Researchers have engineering a strain of non-pathogenic bacteria that can colonize solid tumors and safely deliver potent immunotherapies

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The emerging field of synthetic biology – designing new biological components and systems – is revolutionizing medicine.

Through the genetic programming of living cells, researchers are creating engineered systems that intelligently sense and respond to diverse environments, leading to more specific and effective solutions in comparison to current molecular-based therapeutics.

At the same time, cancer immunotherapy – using the body’s immune defenses to fight cancer – has transformed cancer treatment over the past decade, but only a handful of solid tumors have responded, and systemic therapy often results in significant side effects.

Designing therapies that can induce a potent, anti-tumor immune response within a solid tumor without triggering systemic toxicity has posed a significant challenge.

Researchers at Columbia Engineering and Columbia University Irving Medical Center (CUIMC) announced today that they are addressing this challenge by engineering a strain of non-pathogenic bacteria that can colonize solid tumors in mice and safely deliver potent immunotherapies, acting as a Trojan Horse that treats tumors from within.

The therapy led not only to complete tumor regression in a mouse model of lymphoma, but also significant control of distant, uninjected tumor lesions.

Their findings are published today in Nature Medicine.

“Seeing untreated tumors respond alongside treatment of primary lesions was an unexpected discovery.

Histology image of bacteria growing within necrotic regions of lymphoma tumors (LEFT). Bacteria are programmed to undergo waves of growth and self-destruction leading to immunotherapeutic release (RIGHT). Credit: Hasty Lab/UCSD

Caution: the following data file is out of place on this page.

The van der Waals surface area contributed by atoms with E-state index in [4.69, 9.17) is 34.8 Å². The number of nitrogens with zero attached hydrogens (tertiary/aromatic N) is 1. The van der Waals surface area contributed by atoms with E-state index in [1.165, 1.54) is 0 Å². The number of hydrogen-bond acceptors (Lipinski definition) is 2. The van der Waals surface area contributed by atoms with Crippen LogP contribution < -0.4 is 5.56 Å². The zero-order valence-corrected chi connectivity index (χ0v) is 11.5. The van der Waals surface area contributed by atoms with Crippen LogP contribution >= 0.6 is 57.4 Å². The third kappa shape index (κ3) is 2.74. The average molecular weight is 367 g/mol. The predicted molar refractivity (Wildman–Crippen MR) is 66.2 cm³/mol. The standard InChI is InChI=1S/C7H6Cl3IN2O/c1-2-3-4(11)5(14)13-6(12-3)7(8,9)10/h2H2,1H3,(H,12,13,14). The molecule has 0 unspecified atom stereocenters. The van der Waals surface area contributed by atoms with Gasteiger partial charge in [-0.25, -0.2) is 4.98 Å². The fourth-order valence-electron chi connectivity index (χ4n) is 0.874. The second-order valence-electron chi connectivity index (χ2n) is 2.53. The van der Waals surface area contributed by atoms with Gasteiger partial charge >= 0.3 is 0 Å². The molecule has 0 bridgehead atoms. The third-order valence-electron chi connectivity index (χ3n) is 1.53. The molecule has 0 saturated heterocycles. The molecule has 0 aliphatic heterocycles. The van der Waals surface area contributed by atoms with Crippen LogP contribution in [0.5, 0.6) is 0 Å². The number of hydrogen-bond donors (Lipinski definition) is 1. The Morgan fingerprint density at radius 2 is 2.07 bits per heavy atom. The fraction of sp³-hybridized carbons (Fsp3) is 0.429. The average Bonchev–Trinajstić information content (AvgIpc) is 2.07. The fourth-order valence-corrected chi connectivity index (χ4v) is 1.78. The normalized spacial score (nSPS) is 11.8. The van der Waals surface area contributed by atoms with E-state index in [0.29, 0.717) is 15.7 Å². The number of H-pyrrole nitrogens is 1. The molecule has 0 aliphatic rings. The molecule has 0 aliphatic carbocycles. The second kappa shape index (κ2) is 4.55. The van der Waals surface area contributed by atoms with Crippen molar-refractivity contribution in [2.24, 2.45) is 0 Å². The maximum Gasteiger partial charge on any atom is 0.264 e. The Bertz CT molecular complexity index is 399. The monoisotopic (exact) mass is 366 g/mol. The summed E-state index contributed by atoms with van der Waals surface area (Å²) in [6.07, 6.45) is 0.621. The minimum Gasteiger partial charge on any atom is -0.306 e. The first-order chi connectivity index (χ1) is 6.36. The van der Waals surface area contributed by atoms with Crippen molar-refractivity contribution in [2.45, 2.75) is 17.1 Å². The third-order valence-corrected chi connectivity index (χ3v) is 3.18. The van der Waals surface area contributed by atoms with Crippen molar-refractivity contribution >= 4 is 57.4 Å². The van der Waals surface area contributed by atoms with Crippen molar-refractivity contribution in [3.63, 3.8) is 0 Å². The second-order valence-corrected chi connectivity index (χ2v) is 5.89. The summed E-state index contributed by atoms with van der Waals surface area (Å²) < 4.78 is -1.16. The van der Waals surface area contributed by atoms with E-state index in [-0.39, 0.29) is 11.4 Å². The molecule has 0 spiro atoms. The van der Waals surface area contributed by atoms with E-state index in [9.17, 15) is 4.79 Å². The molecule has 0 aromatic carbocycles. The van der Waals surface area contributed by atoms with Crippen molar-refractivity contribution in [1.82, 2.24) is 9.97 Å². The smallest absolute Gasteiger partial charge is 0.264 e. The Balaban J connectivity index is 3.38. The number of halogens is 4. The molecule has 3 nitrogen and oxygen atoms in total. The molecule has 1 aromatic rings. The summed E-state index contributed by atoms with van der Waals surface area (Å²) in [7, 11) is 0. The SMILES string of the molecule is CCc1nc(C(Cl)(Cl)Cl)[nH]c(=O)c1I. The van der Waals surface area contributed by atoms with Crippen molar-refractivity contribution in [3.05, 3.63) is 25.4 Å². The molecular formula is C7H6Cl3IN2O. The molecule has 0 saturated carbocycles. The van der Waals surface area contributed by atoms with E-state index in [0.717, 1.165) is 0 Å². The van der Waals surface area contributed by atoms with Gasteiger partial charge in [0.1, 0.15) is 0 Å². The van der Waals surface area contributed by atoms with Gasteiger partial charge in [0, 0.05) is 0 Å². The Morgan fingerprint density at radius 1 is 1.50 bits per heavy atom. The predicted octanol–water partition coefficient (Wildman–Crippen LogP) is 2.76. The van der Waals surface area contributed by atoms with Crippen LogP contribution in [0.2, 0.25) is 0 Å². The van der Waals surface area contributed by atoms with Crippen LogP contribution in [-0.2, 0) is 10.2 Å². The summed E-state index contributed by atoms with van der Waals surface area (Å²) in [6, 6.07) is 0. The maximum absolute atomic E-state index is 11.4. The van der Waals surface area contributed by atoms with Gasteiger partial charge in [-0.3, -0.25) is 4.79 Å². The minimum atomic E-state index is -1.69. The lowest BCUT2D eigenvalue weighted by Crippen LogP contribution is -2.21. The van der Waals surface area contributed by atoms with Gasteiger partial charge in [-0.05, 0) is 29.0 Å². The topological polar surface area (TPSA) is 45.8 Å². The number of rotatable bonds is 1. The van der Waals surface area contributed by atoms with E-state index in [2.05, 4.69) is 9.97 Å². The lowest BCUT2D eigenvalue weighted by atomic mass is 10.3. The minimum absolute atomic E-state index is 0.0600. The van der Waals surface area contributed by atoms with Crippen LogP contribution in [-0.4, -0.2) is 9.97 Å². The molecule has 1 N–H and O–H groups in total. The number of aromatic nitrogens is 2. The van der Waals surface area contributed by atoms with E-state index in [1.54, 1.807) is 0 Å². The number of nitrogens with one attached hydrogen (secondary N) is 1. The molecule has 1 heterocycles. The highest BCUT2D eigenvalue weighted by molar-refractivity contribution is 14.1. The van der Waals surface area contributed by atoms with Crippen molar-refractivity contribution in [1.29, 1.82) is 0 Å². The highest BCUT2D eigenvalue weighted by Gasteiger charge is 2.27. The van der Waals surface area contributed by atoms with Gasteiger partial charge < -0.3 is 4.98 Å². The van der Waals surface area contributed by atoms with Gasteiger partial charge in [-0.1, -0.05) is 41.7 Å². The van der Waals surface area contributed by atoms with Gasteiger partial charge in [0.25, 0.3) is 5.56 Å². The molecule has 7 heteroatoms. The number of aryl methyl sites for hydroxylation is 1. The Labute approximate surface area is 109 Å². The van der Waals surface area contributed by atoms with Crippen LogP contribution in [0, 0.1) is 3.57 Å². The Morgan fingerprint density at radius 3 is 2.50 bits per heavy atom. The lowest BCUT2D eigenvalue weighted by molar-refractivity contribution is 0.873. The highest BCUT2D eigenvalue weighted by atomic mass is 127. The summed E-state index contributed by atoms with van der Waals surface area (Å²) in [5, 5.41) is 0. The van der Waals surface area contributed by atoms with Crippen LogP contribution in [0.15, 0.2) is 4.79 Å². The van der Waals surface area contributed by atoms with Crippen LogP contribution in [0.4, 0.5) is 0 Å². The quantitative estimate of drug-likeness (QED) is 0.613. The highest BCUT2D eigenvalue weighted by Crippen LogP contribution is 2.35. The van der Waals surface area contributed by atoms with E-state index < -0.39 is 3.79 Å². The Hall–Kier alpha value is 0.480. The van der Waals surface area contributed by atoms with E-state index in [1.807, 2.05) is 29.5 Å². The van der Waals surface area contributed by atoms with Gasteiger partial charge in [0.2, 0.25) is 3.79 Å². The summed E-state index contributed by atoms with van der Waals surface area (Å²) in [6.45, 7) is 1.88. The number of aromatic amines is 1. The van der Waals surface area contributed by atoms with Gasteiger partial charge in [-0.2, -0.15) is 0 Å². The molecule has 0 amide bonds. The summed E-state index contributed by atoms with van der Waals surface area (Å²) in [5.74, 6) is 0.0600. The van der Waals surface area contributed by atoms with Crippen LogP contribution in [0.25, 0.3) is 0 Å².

It is the first demonstration following a bacterial cancer therapy of what is termed an ‘abscopal’ effect,” says Tal Danino, assistant professor of biomedical engineering.

“This means that we’ll be able to engineer bacteria to prime tumors locally, and then stimulate the immune system to seek out tumors and metastases that are too small to be detected with imaging or other approaches.”

The study was led in collaboration with Nicholas Arpaia, assistant professor of microbiology & immunology at CUIMC, and co-senior author on the publication.

The team combined their expertise in synthetic biology and immunology to engineer a strain of bacteria able to grow and multiply in the necrotic core of tumors.

When bacteria numbers reach a critical threshold, the non-pathogenic E. coli are then programmed to self-destruct, allowing for effective release of therapeutics and preventing them from wreaking havoc elsewhere in the body.

Subsequently, a small fraction of bacteria survive lysis and reseed the population, allowing for repeated rounds of drug delivery inside treated tumors.

The proof of concept in programming the bacteria in this way was originally developed a few years ago (Din & Danino et al. Nature 2016).

In the current study, the authors chose to release a nanobody that targets a protein called CD47.

CD47, a “don’t-eat-me” signal, protects cancer cells from being eaten by innate immune cells such as macrophages and dendritic cells.

It is found in abundance on a majority of human solid tumors and has recently become a popular therapeutic target.

“But CD47 is present elsewhere in the body, and systemic targeting of CD47 results in significant toxicity as evidenced by recent clinical trials.

To solve this issue, we engineered bacteria to target CD47 exclusively within the tumor and avoid systemic side-effects of treatment,” adds Sreyan Chowdhury, the paper’s lead author and a Ph.D. student co-mentored by Arpaia and Danino.

The combined effect of bacterially induced local inflammation within the tumor and the blockade of CD47 leads to increased ingestion, or phagocytosis of tumor cells and subsequently to enhanced activation and proliferation of T cells within the treated tumors.